Wallace & Gromitís Grand Adventures Episode 2: The Last Resort


Genre:   Adventure

Developer & Publisher:    Telltale Games

Released:  May 2009

PC Requirements:   Windows XP / Vista (Vista64 unsupported), 2.0 GHz or better (3 GHz Pentium 4 or equivalent recommended), 512MB (1GB recommended), 64MB DirectX 8.1-compliant video card (128MB recommended), DirectX 8.1 sound device, Version 9.0c or better


Additional Screenshots




by flotsam


Number two in the current episodic series from Telltale games, Wallace and Gromit in The Last Resort sticks faithfully to its Aardman origins to create an enjoyable, albeit slightly flat, interlude in the basement of 62 West Wallaby Street.

If you have never encountered Wallace and Gromit before, check out Gremlinís review of the first episode, which will give you a little background. If you are familiar with the plasticine duo, then read on.

The Last Resort sees the Blackpool beach holiday thwarted by inclement weather (it is the UK after all!). An almost calamity in the basement leads to a grand idea -- if you canít go to the beach, get the beach to come to you. A few conundrums later, and West Wallaby Waterworld is born, complete with holidaying villagers all seeking to escape the gloomy environs.

Crusty frog

The game is played in self-contained chapters, the first of which consists of establishing the beach. There are limited things to do, and limited places to do them, so itís fairly smooth sailing to Chapter 2, which reveals what happens when you try and entertain half a dozen or so would-be holiday makers in a Wigan basement. Wallace must cheer them all up, or itís refunds all round.

Then the mystery. The lights go out, and Duncan McBiscuit gets a good old noggin thumping with goodness knows what and by goodness knows who. Wallace is busy getting the Deduct-o-Matic to work properly, so Gromit is on the case. I was pleased he was. Gromit has always been the brains of the operation, and it would not have seemed authentic to have him merely as an adjunct.

A fourth short chapter finishes things off, but not before a close encounter with a whirlpool. Itís Gromit again who saves the day, with a few well aimed throws. It isnít a matter of dexterity however, just throwing the correct thing at the correct item.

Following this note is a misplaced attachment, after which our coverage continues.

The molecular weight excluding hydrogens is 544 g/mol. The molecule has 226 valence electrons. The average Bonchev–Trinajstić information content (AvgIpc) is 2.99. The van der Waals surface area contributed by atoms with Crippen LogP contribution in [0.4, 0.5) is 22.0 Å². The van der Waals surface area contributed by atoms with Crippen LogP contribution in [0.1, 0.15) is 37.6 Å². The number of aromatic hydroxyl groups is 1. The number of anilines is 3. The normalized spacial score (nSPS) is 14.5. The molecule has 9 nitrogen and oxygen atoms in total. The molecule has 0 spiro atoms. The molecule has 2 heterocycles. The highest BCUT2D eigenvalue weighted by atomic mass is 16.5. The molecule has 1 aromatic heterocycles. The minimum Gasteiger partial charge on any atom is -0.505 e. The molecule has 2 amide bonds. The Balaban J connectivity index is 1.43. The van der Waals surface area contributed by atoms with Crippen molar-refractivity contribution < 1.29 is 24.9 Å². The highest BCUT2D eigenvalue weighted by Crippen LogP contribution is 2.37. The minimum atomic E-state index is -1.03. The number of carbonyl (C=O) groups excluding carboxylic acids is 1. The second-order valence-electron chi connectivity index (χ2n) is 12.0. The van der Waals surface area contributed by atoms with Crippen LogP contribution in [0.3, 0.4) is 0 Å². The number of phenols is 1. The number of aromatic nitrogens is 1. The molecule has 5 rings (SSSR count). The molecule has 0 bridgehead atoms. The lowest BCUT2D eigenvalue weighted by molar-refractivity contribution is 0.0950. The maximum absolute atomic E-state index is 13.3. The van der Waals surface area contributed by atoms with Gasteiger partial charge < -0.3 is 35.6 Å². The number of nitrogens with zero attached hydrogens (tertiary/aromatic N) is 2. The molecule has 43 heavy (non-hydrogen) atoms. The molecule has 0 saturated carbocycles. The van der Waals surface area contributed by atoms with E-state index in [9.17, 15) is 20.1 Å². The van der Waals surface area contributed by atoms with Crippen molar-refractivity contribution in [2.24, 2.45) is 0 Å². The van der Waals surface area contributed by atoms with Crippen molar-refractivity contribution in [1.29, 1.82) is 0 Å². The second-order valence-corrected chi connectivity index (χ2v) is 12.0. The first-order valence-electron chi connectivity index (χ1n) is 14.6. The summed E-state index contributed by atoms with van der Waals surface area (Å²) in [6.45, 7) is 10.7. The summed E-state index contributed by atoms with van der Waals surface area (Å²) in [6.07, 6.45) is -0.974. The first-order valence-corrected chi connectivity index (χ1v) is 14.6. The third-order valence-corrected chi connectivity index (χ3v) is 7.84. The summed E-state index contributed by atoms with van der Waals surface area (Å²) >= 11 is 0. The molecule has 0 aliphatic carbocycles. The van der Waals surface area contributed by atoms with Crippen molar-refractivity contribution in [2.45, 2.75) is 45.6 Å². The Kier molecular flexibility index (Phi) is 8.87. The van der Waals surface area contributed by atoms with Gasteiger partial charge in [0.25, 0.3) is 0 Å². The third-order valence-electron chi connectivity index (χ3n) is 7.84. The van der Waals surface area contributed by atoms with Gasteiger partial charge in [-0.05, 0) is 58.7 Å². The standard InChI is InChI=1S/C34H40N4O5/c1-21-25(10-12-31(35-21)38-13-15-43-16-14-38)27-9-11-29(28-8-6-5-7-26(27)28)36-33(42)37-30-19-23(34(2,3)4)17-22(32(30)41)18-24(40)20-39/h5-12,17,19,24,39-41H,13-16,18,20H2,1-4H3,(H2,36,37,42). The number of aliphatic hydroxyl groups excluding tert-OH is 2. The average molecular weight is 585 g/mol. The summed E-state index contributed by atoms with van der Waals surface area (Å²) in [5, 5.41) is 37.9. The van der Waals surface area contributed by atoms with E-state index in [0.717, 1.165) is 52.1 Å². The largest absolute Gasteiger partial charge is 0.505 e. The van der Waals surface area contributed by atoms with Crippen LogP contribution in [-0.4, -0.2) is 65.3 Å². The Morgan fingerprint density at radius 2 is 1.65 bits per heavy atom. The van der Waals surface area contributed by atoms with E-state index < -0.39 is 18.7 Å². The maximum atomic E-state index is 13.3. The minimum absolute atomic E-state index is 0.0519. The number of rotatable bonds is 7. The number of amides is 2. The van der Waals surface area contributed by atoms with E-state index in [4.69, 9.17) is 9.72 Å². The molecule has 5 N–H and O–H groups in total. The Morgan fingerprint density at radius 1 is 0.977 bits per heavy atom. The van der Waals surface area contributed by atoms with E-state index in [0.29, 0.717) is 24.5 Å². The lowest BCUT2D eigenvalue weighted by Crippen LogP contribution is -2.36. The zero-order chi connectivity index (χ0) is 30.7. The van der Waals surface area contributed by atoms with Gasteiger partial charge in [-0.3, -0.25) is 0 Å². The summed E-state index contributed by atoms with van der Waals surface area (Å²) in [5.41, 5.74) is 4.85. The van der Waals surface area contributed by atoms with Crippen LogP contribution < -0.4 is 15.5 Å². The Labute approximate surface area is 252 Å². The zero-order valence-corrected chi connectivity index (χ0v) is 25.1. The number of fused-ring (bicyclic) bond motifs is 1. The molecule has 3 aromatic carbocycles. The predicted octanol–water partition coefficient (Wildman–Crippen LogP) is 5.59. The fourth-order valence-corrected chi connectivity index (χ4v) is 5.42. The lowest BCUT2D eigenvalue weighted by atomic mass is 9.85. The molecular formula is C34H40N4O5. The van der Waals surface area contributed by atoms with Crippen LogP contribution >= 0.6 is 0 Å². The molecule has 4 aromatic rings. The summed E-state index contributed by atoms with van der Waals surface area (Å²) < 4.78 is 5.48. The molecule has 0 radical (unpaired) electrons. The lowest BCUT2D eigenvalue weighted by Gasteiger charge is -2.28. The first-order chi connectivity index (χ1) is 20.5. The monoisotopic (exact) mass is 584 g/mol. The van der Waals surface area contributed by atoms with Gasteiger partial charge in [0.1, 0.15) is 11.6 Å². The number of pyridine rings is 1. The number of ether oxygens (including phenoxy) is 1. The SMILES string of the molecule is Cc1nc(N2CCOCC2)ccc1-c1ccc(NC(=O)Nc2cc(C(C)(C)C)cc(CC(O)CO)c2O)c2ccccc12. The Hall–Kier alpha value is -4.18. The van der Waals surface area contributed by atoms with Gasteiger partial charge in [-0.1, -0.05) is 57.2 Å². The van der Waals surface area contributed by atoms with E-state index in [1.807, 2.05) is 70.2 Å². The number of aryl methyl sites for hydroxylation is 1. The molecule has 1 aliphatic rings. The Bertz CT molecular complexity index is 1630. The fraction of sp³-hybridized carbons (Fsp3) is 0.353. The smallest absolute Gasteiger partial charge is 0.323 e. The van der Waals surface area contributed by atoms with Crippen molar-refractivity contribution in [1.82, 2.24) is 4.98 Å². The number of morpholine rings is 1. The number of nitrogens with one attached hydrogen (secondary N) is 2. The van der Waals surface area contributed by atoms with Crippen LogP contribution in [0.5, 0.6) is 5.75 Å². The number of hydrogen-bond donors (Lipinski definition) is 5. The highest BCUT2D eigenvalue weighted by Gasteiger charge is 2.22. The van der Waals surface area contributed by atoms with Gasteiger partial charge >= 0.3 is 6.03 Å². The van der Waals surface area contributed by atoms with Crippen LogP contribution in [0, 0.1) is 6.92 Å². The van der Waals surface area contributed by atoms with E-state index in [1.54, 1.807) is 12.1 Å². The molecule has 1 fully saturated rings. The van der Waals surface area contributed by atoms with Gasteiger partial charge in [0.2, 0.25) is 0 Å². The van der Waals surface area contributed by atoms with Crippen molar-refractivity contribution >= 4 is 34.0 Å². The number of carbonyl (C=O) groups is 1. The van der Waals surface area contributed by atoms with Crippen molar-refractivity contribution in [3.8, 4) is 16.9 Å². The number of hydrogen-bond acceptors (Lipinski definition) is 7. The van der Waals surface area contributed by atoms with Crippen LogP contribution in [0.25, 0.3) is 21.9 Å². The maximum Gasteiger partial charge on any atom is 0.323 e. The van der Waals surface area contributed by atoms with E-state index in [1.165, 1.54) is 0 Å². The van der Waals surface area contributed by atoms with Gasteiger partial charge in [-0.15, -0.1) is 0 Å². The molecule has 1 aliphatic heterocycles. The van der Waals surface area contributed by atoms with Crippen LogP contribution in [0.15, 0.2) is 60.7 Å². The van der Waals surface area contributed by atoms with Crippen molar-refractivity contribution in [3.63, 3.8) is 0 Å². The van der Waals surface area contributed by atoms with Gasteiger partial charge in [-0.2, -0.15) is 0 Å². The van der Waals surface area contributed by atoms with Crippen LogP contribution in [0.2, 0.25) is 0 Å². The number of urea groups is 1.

Do I look like I care

I have always admired claymation, and the painstaking effort involved. We havenít got that here, but Telltale apparently got access to the original plasticine models, so we do have a rather excellent computer-generated imitation, complete with thumb marks. Everything else from the Wallace and Gromit world is spot-on Ė the very British feel is present, the language is right, and the actors (including the Wallace stand-in) are all excellent. The original jaunty music is also used. Clearly Telltale (and Aardman) had no designs on tampering with a classic.

There is cheese too, although it isnít Wensleydale.

Gromit is great. Itís amazing how expressive a character can be who says nothing, especially one who is an animated piece of plasticine. And a dog to boot.

Unlike other Telltale games, the Wallace and Gromit adventures use the keyboard to control movement, and the mouse to interact with the game world. As fine movement isnít necessary, it works okay, but it did feel a little clumsy now and then. For point and click aficionados, you will have to grin and bear it, and think of your Xbox colleagues. Or plug in a gamepad.

Its played in the third person, and as might be apparent from the above, you get to play as Gromit in Chapter 3, as well as on other short occasions. There arenít many games you get to play as a dog (DogDay springs to mind), and certainly not one as resourceful as Gromit.

Save games happen automatically, and happen so regularly you donít really need to manually save. You can if you want to, and save games are called bookmarks. The main menu screen will let you continue a game, which will automatically load the last saved game. As it autosaves on exit, you just pick up where you left off, a feature I always like.

Kippered herring

One thing that is here from other Telltale games is the hint system, which has four levels of prodding. Turn it off altogether if you wish, or adjust it as you go if you feel stuck. Itís quite subtle, introducing dialogue into the game that may well give you an idea of what to do. It stops short of an actual answer, but the more frequent the level of hint chosen, the more obvious might be the prod.

It isnít a hard game in any event, although I did get held up here and there. It isnít terribly long either, with probably four to six hours of playing time seeing you through. Some more gadgets would have been nice, but all up it is engaging fun, and for those who like the Wallace world, you would be hard pressed to be disappointed.

I do like that world but I did think the game lacked a little something. It was charming, but perhaps a little too familiar. Or perhaps for me there is only so much you can do with a quaint elderly gentleman and his debonair dog before it loses a little interest.

On that basis, for me itís a B minus. If you donít have those same sorts of feeling, it will undoubtedly rate higher.

Wallace & Gromit in The Last Resort can be purchased as part of Wallace & Gromitís Grand Adventures via download at the Telltale Games website.

May, 2009

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